In less than 40 days, Libya is set to witness the first elections since the ouster of the late Moammar Gahdafi. But are the elections coming too early? Post-conflict elections should mark the pinnacle point in the recovery and reconstruction of Libya. Libyans and the international community look at the election on June 19 as a milestone toward peace and democracy. But some studies show history can paint a gloomy picture of elections held soon after bloody armed struggles, when political institutions may be weak or non-existent. Many believe elections soon after the armed conflict that ended Moammar Gadhafi’s regime would foster the promise of peace and democracy. It would show a democratic transition and effective recontruction, which in turn would assure the international community about the stability of Libya. Elections would also help post-conflict Libya attract much needed foreign assistance and investment to help rebuild the country.
Whether elections prompt consolidation or conflict depends in large part on the timing of these elections and the sequence of the processes involved are right. Skeptics of early elections in Libya argue that voting so soon after the toppling of Gaddafi’s regime would undermine peace and democracy because of the hastily designed or non-existent institutions to facilitate the election process. The preparation for the elections and all its processes have been chaotic, with reports of confusion over the registration process – and even the head of the Higher Elections Commission was recently replaced.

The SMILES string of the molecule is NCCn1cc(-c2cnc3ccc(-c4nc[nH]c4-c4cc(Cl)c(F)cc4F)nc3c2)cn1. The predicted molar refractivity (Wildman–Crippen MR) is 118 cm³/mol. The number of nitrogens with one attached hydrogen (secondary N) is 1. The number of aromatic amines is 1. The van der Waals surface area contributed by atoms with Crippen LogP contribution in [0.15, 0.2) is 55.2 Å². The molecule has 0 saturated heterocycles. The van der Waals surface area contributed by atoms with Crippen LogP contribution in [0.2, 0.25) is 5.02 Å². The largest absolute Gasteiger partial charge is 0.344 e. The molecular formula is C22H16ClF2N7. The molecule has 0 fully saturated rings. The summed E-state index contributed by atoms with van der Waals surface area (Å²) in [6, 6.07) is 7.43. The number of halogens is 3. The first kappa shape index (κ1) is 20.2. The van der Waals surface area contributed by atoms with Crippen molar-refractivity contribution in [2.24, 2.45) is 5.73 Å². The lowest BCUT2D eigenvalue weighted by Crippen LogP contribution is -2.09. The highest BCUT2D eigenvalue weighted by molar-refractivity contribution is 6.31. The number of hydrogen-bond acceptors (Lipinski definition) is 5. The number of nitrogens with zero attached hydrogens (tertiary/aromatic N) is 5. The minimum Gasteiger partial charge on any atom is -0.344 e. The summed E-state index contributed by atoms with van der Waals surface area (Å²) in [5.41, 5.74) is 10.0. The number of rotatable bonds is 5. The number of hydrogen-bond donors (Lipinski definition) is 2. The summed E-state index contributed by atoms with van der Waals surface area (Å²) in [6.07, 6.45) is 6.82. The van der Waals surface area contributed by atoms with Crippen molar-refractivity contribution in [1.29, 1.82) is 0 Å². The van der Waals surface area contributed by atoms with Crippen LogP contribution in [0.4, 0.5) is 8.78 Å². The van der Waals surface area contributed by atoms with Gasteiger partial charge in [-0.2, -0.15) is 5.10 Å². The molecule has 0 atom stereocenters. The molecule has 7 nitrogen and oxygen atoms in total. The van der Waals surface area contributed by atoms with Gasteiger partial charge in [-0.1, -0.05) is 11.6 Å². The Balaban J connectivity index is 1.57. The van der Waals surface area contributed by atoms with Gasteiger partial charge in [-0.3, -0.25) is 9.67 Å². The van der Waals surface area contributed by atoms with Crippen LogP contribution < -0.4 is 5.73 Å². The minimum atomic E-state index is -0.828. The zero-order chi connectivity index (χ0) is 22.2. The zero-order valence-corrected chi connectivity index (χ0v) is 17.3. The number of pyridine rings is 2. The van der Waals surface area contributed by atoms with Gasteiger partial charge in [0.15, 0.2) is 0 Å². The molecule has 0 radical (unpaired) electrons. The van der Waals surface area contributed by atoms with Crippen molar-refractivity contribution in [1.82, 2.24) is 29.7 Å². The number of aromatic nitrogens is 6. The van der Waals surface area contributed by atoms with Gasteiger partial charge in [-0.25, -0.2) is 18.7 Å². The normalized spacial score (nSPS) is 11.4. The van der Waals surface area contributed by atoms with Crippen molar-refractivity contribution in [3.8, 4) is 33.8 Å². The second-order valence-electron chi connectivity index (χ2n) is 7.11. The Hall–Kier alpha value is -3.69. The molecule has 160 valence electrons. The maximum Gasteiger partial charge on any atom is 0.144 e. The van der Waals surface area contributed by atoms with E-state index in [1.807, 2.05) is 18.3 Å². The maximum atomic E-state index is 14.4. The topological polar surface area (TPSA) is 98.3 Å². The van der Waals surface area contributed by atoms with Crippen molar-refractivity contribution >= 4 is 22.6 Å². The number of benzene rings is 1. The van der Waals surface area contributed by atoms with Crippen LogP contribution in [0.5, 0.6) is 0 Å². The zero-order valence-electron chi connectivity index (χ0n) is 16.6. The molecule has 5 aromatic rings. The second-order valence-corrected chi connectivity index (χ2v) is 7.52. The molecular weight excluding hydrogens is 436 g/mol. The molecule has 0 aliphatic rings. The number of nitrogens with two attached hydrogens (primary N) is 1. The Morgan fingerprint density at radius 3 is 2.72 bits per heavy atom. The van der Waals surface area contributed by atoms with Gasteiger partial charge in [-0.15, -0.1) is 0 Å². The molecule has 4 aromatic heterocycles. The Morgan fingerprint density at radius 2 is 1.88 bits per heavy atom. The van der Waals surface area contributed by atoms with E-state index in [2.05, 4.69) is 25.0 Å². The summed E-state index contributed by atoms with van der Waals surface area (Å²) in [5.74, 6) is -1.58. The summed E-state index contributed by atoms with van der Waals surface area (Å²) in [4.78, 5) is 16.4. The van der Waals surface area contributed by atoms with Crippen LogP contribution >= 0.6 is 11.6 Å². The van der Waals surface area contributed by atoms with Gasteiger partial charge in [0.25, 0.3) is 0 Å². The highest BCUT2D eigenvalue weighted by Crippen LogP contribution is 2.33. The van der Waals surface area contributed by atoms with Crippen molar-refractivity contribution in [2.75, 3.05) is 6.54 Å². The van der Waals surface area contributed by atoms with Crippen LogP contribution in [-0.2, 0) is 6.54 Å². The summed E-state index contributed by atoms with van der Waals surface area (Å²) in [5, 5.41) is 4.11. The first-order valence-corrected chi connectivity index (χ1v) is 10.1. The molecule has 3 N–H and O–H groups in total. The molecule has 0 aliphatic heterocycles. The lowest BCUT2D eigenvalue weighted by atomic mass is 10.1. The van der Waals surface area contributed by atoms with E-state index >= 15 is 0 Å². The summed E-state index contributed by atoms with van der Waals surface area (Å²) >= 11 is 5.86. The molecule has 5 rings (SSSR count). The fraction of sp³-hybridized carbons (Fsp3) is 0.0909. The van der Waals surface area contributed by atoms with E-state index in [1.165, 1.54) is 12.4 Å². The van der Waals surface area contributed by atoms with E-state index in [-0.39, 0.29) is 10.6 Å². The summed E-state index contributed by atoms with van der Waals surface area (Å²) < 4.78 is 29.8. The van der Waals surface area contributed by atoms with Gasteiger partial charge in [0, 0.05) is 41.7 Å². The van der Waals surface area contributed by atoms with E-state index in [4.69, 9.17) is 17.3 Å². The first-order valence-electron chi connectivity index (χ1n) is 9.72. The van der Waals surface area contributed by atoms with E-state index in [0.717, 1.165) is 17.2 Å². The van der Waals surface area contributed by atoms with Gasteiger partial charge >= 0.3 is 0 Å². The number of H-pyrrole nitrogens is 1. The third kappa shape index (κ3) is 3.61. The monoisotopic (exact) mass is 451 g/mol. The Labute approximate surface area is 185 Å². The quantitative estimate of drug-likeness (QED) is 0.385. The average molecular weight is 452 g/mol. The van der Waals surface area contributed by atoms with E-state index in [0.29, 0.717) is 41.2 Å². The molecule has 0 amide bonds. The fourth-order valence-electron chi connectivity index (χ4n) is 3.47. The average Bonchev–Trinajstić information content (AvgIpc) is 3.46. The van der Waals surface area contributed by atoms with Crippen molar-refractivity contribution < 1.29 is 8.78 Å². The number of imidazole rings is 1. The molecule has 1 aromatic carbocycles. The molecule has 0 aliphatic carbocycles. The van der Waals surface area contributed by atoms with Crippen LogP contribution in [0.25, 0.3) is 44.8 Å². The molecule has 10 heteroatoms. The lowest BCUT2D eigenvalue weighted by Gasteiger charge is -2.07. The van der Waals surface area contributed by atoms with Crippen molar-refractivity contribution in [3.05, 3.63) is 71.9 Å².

Rushed elections in Libya would also increase the odds that one of the many different factions will reject the results and have the means to return to hostilities. For example, the Barqa Council that represents the region of Cyrenaica is boycotting the elections and is calling for the people in Libya – and particularly in the east – to boycott the elections. The leaders of the Barqa Council are claiming that the National Transitional Council is marginalizing them and the people they represent by going ahead with the allocation of the National Assembly seats to the country’s three regions – 100 for Tripolitania, 60 for Cyrenaica and 40 for Fezzan. The prospects of premature elections in Libya are especially dangerous, as the elections take place while armed regional, tribal, ethnic and ideological sides remain. For these reasons, early elections in Libya might lead back to hostilities, authoritarian regime or being stuck in transition.